According to the Star Metro Vancouver, there was a call, once more, for support of Vancouver with the opioid crisis. The Vancouver Mayor, Gregor Robertson, made the call for the federal and provincial governments to support the launch of an opioid distribution pilot program.
One to delivery clean substances to users. Because the city’s supply continues to be increasingly tainted. Mark Tyndall, the executive medical director of the BCCDC (B.C. Centre for Disease Control), heads the program.
It would permit users safe opioid access through dispensation machines. A fingerprint or a retinal scan would provide access. In short, biometric accessibility to opioids through dispensaries.
It may save lives. Robertson stated, “Poisonous, illicit drugs are killing our residents, friends and loved ones… We need to continue taking bold new actions to halt the devastating death toll of the opioid overdose crisis.”
According to the BCCDC, less than 20% of the drugs sold as ‘opioids’ contain the desired substance. More than 90% of the had fentanyl in them. Fentanyl is the substance that killed more than 1,400 people via overdose in 2017 based on reportage from the B.C. Coroner’s Service.
Vancouver Fire and Rescue supports the Robertson-proposed pilot project as well. “The number of overdoses shows no signs of slowing down,” said Capt. Jonathan Gormick. “The precrisis acute spikes have been replaced by endless days of high call volume.”
The closing week of April, of this year, had a total of 207 overdose calls to the Vancouver Fire and Rescue. That equates to 74% higher than the weekly average of the final week in April of 2017.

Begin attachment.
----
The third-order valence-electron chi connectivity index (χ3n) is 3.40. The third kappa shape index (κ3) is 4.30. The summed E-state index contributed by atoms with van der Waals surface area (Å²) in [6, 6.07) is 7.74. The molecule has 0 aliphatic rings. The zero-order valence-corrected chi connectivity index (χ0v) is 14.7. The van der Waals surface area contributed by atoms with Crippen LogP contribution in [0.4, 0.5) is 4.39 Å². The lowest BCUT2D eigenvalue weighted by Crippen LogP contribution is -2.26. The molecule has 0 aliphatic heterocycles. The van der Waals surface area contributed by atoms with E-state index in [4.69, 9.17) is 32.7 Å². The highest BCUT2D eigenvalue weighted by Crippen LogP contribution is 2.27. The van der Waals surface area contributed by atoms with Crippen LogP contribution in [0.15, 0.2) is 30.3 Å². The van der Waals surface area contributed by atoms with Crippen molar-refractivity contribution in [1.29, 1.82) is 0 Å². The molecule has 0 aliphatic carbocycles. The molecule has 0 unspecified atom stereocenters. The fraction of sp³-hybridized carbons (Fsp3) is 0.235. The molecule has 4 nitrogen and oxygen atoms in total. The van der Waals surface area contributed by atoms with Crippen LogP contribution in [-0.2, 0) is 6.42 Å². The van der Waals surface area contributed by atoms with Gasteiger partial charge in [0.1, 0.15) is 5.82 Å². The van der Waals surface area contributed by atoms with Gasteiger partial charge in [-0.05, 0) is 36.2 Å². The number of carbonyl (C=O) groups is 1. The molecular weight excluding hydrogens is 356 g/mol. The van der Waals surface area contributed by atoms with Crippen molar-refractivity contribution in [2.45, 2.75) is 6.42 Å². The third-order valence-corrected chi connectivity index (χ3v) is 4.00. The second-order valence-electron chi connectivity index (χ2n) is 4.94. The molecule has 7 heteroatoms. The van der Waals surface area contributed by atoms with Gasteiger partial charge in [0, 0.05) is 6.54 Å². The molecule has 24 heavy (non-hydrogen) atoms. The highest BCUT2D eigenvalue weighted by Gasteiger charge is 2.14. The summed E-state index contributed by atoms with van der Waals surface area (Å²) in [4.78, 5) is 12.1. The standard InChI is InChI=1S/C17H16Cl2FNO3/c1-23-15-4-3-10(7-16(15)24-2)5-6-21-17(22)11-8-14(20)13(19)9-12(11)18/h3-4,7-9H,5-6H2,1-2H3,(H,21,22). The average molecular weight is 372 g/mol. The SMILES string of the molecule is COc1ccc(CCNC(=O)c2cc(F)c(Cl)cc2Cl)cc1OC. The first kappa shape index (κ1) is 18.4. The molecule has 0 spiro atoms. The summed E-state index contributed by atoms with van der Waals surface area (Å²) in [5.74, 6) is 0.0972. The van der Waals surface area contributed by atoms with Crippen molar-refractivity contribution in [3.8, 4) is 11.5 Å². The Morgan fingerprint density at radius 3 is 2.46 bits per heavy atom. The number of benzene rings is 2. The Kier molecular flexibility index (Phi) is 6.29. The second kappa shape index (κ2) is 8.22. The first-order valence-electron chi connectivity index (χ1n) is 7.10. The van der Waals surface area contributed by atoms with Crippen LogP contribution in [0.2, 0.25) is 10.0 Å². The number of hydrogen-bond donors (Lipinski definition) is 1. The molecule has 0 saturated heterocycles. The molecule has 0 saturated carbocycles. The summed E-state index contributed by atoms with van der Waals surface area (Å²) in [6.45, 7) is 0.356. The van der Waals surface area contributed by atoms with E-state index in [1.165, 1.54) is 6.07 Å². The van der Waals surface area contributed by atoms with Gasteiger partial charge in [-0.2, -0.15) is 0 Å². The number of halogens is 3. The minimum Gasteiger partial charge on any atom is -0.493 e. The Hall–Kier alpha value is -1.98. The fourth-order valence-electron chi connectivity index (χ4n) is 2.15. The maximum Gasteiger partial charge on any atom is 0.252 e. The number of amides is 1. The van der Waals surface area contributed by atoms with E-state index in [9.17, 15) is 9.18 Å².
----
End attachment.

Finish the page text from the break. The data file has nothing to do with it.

The Vancouver Police Department also supports the pilot project. This “dovetails” with the pillars of the VPD. The four-pillar approach to drug enforcement of the Vancouver Police Department. Vancouver Police Department Adam palmer talked about the wisdom seen in the spring.
The spring of 2018 where there was the effort to find ways to deliver the clean drug supply to those who risk life and livelihood in pursuit of substance from an illicit provider or seller.
“I think that there are really creative solutions that we’d be open to in Vancouver,” Palmer opined. “Things like replacement therapy and substitution therapy… prescribing heroin and that sort of thing to people. A lot of that stuff makes sense.”
The federal government rejected calls for more “extraordinary harm-reduction measures such as decriminalization of simple possession.” However, the “Canadian Research Initiative in Substance Misuse Treatment is committed to finding ‘new approaches to substance use disorder treatment.’”
(Last Update: September 28, 2016)
Scott Douglas Jacobsen researches and presents independent panels, papers, and posters, and with varied research labs and groups, and part-time in landscaping (lifting, mowing, and raking) and gardening (digging, planting, and weeding). He is the Founder of In-Sight: Independent Interview-Based Journal and In-Sight Publishing. UCI Ethics Center awarded him with the distinction of Francisco Ayala Scholar (2014) for mentoring, presenting, researching, and writing. If you want to contact Scott, you may inquire or comment through e-mail: Scott.D.Jacobsen@Gmail.com.
He published in American Enterprise Institute, Annaborgia, Conatus News, Earth Skin & Eden, Fresh Start Recovery Centre, Gordon Neighbourhood House, Huffington Post, In-Sight: Independent Interview-Based Journal, Jolly Dragons, Kwantlen Polytechnic University Psychology Department, La Petite Mort, Learning Analytics Research Group, Lifespan Cognition Psychology Lab, Lost in Samara, Marijuana Party of Canada, MomMandy, Noesis: The Journal of the Mega Society, Piece of Mind, Production Mode, Synapse, TeenFinancial, The Peak, The Ubyssey, The Voice Magazine, Transformative Dialogues, Treasure Box Kids, Trusted Clothes.